The Lake District of England
     Every once in awhile I am privy to someone, who with light-hearted anticipation, plans a trip to England’s Lake District - where Miss Mason lived and taught for a good part of her life. I am asked what to see. To the surprise of my questioner I respond curtly but politely. “I’ve never been. It’s Dean who’s been. In the 1980s he visited the (then) Charlotte Mason College,” I say. 

     I had the opportunity once. In the 1990s I was sent a formal invitation to take part in a reunion of PNEU teachers, the few remaining teachers who were trained decades prior at Miss Mason’s House of Education in Ambleside. It was a big deal to me. I felt honored. But I was exhausted from our recent household move, and not having the courage to hop on a jet plane by myself, to travel so far from my family, I gracefully declined. It is doubtful that I’ll ever get to the Lake District in my lifetime.

     That’s why some months ago, when asked by email, “What shall I see?” my closing remark surprised me. “Miss Mason is buried at St. Mary’s. If you visit her grave would you place a flower on it for me?” My eyes were wet with tears the instant I clicked “send” and caught up with what my fingers had so boldly requested. But I didn’t amend it. And, Lynnda (a friend from Maine who taught her four children K-12 treasuring a wide variety of living books) wrote back to say she would.

Mission Accomplished
     A few months passed. I heard from Lynnda again. With her email she attached these photographs her daughter had taken. I felt my heart move and thanked her most sincerely. And when I asked if I could share parts of her letters she said, “Certainly.”

"Dear Karen,
     . . . Our first view of St. Mary’s Parish Church in Ambleside was from a narrow, twisting lane that dropped steeply from the high fells overlooking Ambleside. I spotted the church steeple from this bird’s-eye view. It reminded me of looking down on Camden [Maine] from Mt. Battie.
     After a stop at a florist to select a flower, we proceeded to the churchyard. I was afraid it might take us quite a while to find Charlotte Mason’s grave since there are a considerable number of stones. Evidently there have been many people seeking out Miss Mason’s grave because there was a discreet sign pointing us to the right direction. I was curious to learn when the sign had been placed there, but no one I asked knew the answer.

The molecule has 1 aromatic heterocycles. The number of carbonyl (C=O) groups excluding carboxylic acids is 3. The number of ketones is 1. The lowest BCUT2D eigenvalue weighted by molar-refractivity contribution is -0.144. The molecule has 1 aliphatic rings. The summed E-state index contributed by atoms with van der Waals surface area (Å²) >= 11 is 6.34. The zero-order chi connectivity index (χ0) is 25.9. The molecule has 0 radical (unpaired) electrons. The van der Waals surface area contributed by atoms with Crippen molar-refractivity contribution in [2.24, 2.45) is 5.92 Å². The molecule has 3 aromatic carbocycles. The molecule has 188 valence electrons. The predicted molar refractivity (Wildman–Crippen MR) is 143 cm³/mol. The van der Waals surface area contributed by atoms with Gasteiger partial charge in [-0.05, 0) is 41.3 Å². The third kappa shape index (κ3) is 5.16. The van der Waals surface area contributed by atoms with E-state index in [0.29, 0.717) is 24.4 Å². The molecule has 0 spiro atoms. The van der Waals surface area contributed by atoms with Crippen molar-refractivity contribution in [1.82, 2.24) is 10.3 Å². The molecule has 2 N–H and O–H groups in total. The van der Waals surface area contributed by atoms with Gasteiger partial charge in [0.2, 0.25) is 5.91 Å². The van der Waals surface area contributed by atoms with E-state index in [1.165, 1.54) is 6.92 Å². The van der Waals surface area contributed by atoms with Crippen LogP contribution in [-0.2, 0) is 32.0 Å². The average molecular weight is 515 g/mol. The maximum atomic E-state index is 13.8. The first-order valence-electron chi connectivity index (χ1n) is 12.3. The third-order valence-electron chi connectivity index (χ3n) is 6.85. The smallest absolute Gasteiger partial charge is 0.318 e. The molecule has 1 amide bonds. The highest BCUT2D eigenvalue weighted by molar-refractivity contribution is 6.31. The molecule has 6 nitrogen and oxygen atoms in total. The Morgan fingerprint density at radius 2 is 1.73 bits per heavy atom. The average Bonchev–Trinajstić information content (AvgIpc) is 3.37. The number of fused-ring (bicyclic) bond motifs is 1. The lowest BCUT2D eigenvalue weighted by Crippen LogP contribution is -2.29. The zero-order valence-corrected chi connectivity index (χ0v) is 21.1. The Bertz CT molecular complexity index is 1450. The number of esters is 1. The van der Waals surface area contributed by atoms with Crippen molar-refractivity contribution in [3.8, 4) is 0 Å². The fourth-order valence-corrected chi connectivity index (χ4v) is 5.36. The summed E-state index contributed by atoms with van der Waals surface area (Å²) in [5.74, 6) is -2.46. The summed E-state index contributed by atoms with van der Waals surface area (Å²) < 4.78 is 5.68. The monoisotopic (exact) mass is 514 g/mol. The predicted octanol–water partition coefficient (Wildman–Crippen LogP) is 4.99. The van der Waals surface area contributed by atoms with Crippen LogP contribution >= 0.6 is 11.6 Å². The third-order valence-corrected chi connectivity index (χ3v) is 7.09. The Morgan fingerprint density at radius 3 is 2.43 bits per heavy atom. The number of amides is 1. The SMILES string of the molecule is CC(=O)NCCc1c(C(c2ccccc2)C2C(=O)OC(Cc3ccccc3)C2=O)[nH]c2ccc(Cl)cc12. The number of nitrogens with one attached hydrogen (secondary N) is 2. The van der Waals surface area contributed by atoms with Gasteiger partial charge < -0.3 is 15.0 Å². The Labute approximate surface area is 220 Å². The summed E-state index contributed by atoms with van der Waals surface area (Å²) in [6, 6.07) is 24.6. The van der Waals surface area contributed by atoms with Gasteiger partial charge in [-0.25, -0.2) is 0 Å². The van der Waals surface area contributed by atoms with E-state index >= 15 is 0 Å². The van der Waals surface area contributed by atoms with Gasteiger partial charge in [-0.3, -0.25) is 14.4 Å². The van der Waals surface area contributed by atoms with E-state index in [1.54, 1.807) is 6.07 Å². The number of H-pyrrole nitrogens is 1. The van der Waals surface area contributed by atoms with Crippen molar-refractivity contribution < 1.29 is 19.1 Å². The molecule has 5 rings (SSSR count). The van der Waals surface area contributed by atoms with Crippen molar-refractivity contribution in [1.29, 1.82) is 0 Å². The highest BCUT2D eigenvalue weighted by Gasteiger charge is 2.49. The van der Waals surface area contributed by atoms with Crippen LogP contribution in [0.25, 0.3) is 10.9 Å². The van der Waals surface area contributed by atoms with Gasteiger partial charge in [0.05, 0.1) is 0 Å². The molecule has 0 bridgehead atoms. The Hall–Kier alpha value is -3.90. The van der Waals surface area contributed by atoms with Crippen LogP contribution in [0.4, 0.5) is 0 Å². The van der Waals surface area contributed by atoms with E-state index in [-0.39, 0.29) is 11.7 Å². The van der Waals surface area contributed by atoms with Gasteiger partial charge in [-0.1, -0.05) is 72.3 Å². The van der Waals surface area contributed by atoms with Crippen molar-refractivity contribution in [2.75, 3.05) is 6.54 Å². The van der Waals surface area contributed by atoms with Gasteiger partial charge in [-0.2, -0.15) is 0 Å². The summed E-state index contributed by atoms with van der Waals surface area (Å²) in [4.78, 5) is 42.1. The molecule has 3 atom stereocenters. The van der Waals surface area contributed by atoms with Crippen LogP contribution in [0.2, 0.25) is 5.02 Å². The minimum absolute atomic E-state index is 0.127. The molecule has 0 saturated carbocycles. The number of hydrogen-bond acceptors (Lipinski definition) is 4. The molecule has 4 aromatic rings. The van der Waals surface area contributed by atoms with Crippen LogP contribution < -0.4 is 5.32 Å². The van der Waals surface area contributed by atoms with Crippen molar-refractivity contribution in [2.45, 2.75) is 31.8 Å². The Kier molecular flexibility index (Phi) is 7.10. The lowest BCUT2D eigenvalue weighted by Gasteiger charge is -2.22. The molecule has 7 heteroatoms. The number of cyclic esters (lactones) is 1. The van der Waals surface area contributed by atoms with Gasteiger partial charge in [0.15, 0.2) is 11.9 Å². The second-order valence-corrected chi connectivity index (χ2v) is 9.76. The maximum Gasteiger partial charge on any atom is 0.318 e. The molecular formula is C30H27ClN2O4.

I was very pleased to be able to fulfill your request of laying a flower on Charlotte Mason’s grave. You’ll notice that the flower was red. I thought it a fitting choice since red seems to be a favorite of yours.

     The tag I attached to the stem was a last-minute thought, otherwise I would not have torn a page from my journal and written the first thing that came to mind. I wanted anyone who saw the flower to know it was from you, as you’ve done so much to bring Miss Mason’s teachings to light and make them accessible for so many grateful homeschoolers. I still remember how I devoured A Charlotte Mason Companion. It was such an encouragement for me to know that what I had been doing by gut feeling with my children was practiced by others, and that I wasn’t alone in what I felt education should be. Even if I had never met you, I’d feel like you were a cherished book friend. . .

      The Lake District is as picturesque as I could have imagined. I particularly enjoyed visiting Beatrix Potter’s Hill Top and seeing the places she painted in her little books. I do hope you’ll be able to make a visit there someday. . .”  Love Lynnda

End Notes
*1 Parents’ National Educational Union, In Memoriam – Charlotte M. Mason, page 223.
Photographs at St Mary’s are used with permission.

Thank you Lynnda for helping me honor Charlotte Mason today.

Happy New Year to all, 
Karen Andreola